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Sunday, May 24, 2020  Spokane, Washington  Est. May 19, 1883
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Do Your Part: Ease away from paper towels, napkins

By Terri Bennett McClatchy Newspapers

There is a secret obsession taking place in kitchens across America. It’s an addiction to paper towels and napkins.

I know they’re easy and convenient and sanitary, but there are other choices that will help you tread a little more lightly on the planet without sacrificing convenience.

The most eco-friendly alternative to paper towels – and likely the most inexpensive in the long term – is to dedicate a drawer in your kitchen for reusable washcloths and towels that will last for years.

Yes, you will have to launder them and that requires energy and other resources. But that’s far less than the impact of continually producing, distributing and disposing of a paper towel that we use just once.

If you just aren’t ready to give up paper towels completely, then pick a better paper towel.

Look for towels made from recycled paper – specifically, those made with a high post consumer content of 50 percent or more. That’s the recycled paper you and I as consumers generate. Now when you reach for a paper towel at least it’s not a virgin paper product that will never get used again.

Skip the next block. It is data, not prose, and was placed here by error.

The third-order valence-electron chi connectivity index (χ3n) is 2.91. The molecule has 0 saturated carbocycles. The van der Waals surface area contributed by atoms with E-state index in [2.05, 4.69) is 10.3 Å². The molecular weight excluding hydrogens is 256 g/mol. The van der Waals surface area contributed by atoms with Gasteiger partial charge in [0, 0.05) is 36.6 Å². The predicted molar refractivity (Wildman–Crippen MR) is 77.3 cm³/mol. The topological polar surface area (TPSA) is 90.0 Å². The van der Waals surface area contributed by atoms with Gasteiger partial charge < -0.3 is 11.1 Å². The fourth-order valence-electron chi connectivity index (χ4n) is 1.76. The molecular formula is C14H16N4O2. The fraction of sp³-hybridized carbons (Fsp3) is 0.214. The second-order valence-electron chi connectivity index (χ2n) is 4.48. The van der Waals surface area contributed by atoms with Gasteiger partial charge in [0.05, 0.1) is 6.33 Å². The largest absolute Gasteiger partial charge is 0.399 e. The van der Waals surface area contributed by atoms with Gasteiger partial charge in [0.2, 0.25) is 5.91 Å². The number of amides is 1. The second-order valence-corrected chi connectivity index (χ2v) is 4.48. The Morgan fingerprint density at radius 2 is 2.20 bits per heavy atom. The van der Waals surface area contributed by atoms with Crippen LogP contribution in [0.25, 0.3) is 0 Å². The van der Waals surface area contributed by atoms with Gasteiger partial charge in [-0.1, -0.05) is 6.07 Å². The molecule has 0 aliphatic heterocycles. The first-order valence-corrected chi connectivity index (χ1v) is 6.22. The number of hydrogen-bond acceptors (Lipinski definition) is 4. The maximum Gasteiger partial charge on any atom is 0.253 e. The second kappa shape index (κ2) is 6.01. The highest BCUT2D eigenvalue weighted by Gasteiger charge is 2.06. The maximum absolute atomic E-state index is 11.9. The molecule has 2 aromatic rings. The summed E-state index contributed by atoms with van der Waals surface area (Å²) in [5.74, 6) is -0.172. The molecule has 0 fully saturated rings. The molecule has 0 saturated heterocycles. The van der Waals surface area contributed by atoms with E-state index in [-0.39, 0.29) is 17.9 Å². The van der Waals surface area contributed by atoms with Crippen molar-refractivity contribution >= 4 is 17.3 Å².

Paper towels and napkins can’t be recycled because they are usually soiled with grease or food residue that can contaminate the recycling process.

Don’t worry if the recycled paper products you buy aren’t gleaming white. Paper isn’t white naturally; it has to be bleached. When pulp and paper mills use chlorine-based bleach the result is toxic emissions into our air, land and water.

So feel good about your selection of slightly off-white or brown recycled paper towels (and napkins), knowing that you are not only reducing waste, you’re reducing pollution in the environment too.

For help selecting chlorine-free paper towels and napkins with the most recycled content visit

I gave up paper towels a year ago. My children and husband, however, did not. I keep a roll of recycled paper towels near the sink and we go through a roll about every two weeks, so we’re getting better.

The added benefit is that I’m also saving money since I’m buying fewer paper products.

Habits are hard to break but it’s easy to reduce your dependency on paper towels. Whether you cut out paper towels completely, cut back on how many you’re using, or pick a smarter paper towel, you’ll be doing your part to live a greener, more eco-friendly lifestyle.

Terri Bennett is a veteran TV meteorologist, syndicated columnist and host of, where you can find everyday green living ideas that are better for you and the planet.

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